Chipmusic • Demoscene • NES • software

PornoTracker for (2a03/NES-Famicom) appeared

thefox of aspekt demo fame, according to his words, has “finally gotten around to releasing PornoTracker;” as it was used in the creation of the High Hopes demo.  Is this a BitTorrent server for adult media?  Some of us may wish it to be so.  In fact, PornoTracker is a chip music tracker for the 2a03/NES-Famicom designed with the purpose to function as a standard tracker with upgrading its sampling capabilities from standard 1-bit DPCM to a single channel of 7-bit PCM.  In laymans terms, samples sound prettier at the cost of CPU cycles.  Currently PornoTracker outputs to NES format; which can be played on an emulator or RetroUSB PowerPak.  I’ve been told as well that as soon as thefox finds out how to allow PCM support for the standard NSF format, that NSF export will be supported as well.  (#mod_shrine’s  mukunda and tumult have already demonstrated this is possible with SuperNSF except that in this case it’s a utility that converts IT to NSF with 4 additional PCM channels and VRC6 support as well.  See madbrain’s entry “Heim This!” in FamiCompo mini vol. 7.)  I guess we’ll just have to wait for thefox to “get’r done.”  ;)

Mad props to thefox, aspekt, #nesdev, and #mod_shrine for keeping shit alive and not only pushing audio value envelopes, but the envelope of hardware limits.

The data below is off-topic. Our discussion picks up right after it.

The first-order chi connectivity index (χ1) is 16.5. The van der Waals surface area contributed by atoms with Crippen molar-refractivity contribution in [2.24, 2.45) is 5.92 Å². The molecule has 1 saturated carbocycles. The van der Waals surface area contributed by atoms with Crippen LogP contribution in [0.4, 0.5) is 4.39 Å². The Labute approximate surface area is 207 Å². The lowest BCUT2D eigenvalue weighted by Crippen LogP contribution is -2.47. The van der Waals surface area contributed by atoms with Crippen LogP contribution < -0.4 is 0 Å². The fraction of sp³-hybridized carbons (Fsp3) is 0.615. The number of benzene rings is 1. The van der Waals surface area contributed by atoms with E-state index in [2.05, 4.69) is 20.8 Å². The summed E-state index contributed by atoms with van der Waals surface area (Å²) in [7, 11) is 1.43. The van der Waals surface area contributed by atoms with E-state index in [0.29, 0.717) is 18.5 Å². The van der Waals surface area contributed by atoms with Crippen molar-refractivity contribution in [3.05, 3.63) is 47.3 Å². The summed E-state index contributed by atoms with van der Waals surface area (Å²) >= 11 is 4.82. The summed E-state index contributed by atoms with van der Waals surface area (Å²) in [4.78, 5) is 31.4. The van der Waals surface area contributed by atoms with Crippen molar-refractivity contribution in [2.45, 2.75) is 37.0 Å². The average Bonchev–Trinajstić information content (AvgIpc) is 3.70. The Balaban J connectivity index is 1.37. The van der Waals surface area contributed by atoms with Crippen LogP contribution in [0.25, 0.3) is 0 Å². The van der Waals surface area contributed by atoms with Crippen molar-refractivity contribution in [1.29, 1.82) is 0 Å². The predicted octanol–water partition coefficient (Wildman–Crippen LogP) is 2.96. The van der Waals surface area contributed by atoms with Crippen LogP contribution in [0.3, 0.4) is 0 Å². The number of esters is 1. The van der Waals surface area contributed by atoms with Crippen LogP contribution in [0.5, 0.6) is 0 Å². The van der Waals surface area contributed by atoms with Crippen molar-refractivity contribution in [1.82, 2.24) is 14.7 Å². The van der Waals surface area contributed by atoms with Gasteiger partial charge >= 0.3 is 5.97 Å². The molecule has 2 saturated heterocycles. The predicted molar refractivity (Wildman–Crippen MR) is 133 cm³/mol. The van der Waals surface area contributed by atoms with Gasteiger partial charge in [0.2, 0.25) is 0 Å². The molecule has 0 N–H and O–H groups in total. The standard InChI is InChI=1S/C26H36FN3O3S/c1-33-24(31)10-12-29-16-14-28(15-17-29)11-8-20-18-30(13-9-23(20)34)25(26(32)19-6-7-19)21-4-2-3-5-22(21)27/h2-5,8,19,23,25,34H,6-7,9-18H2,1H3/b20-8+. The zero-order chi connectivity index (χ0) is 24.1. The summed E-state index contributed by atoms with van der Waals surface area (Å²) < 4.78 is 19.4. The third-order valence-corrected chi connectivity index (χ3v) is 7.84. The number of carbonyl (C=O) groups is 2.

atari 2600 • Chipmusic

“In Game Sound Engine” for Atari 2600

Richi_S has created a basic sound engine for the Atari 2600; posted at AtariAge forums.  Comparing IGSE to Paul Slocum’s Music Kit 2, they are pretty far and in between one another.

IGSE features volume or pitch enveloped “Special Instruments.”  Music Kit 2 does not support full control of volume; but you can control slight increments of the instrument’s attenuation.  INGE is based on manipulating the frequency and volume of a single instrument on both channels.  Whereas Music Kit 2 is based on modulating all of the available instruments in sequence, and the frequencies of those instruments while only slightly shifting the attenuation of the instrument up or down for emphasis.

INGE as its acronym clearly states, is best used for an in game sound engine due to its limitation of not being able to switch up instruments “easily” and quickly; such as supported by Music Kit 2.

Hopefully more features and capabilities will be added to INGE; since Richi_S appears to be a motivated, positive and focused anachroprogrammer. :)